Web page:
AKRON -- Doug Prade will remain out of prison until the Ohio Supreme Court decides whether or not to hear his case.

That ruling came down Wednesday morning from the Ohio Supreme Court (read it in full below).

Last month, the 9th District Court of Appeals reversed Judge Judith Hunter's previous ruling that freed Prade from prison in January 2013 based on new DNA evidence. The appeals court declared that Judge Hunter abused her discretion in declaring Prade innocent and called the latest DNA results "wholly questionable."

Prade, a former Akron Police Captain, served 15 years in prison for the 1997 murder of his ex-wife, Margo.

His conviction was largely based on a bite mark found on her body. One forensic dentist at trial testified that Doug Prade, 67, was the source of the mark.

Judge Hunter has since retired from the bench.

Prade was released after nearly 15 years in prison and can remain free as the state's highest court considers taking his case.

The Ohio Supreme Court's ruling Wednesday will allow former him to stay out of jail until at least the summer. That's when the court should decide whether to consider Prade's appeal of a lower court's ruling.

The March ruling by Ohio's 9th District Court of Appeals found a judge was wrong to free Prade based on bite-mark DNA testing.

If the Supreme Court takes the case, Prade would remain free as the justices weigh whether to overturn the lower ruling. If the court turns down the case, Prade would have to go back to jail.

The Summit County Prosecutor issued the following statement:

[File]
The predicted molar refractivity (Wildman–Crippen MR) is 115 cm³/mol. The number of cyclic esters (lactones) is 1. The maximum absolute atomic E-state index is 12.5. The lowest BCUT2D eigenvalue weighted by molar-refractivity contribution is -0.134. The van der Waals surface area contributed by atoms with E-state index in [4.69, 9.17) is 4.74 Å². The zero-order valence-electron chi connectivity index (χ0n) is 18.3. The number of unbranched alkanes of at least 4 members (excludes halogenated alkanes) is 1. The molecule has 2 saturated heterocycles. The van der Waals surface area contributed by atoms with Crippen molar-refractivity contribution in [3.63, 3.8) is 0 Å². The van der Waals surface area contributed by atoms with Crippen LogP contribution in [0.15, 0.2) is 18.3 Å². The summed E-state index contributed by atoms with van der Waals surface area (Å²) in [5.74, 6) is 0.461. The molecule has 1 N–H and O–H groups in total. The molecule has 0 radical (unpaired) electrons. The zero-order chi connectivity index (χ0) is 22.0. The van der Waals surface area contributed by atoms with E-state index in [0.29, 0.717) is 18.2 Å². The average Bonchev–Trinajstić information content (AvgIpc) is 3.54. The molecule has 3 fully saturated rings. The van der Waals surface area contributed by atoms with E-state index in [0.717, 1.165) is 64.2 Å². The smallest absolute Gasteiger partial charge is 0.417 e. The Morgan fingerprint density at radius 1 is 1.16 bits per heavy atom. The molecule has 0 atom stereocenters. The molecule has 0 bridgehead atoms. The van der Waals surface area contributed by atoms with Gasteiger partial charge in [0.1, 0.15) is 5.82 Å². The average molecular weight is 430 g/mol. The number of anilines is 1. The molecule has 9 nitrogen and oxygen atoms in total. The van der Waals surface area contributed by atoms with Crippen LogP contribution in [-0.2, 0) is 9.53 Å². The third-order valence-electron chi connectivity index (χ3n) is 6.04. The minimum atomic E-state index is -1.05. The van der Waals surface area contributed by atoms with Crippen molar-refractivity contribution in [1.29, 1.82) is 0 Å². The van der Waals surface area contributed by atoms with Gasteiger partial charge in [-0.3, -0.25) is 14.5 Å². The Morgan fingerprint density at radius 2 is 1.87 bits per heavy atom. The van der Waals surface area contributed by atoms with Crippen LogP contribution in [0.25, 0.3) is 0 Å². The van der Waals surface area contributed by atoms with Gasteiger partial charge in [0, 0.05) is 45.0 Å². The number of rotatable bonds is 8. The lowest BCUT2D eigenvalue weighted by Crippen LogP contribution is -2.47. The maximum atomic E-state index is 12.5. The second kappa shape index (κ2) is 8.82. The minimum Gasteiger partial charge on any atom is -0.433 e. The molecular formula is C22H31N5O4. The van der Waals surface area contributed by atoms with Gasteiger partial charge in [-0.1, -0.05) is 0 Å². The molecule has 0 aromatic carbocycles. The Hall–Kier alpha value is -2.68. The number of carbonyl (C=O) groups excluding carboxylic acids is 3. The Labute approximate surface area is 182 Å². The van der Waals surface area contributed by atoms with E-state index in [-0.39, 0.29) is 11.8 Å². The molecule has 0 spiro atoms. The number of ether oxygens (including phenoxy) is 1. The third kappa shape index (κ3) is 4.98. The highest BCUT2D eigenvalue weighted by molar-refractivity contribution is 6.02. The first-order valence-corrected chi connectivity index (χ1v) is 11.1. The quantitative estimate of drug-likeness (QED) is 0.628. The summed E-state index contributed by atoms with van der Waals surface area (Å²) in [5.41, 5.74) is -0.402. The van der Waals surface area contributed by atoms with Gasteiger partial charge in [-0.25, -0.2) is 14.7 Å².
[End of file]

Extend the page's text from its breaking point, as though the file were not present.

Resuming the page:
"The Supreme Court of Ohio announced this morning that it will allow Doug Prade to remain free while the court considers whether to accept Prade's appeal and, if it does accept the appeal, during the appeal period," said Summit County Prosecutor Sherri Bevan Walsh. "We appreciate that the Supreme Court is carefully considering the questions put before it. We maintain that the information presented by the defense that supposedly proves Prade's innocence is, as stated by the Ninth District Court of Appeals' judgment released last month, 'Wholly questionable' and 'meaningless.' We will continue to seek justice for Dr. Margo Prade and her family."‚Äč

Earlier this year, Prade filed a lawsuit, claiming he was framed.

Here's Wednesday's full ruling from the Ohio Supreme Court:

Upon consideration of appellant's amended motion for immediate stay of execution of the judgment mandate, it is ordered by the court that the motion is granted until the court's determination of the jurisdictional question. O'Donnell, Lanzinger, and French, JJ., dissent. O'Connor, C.J., not participating.
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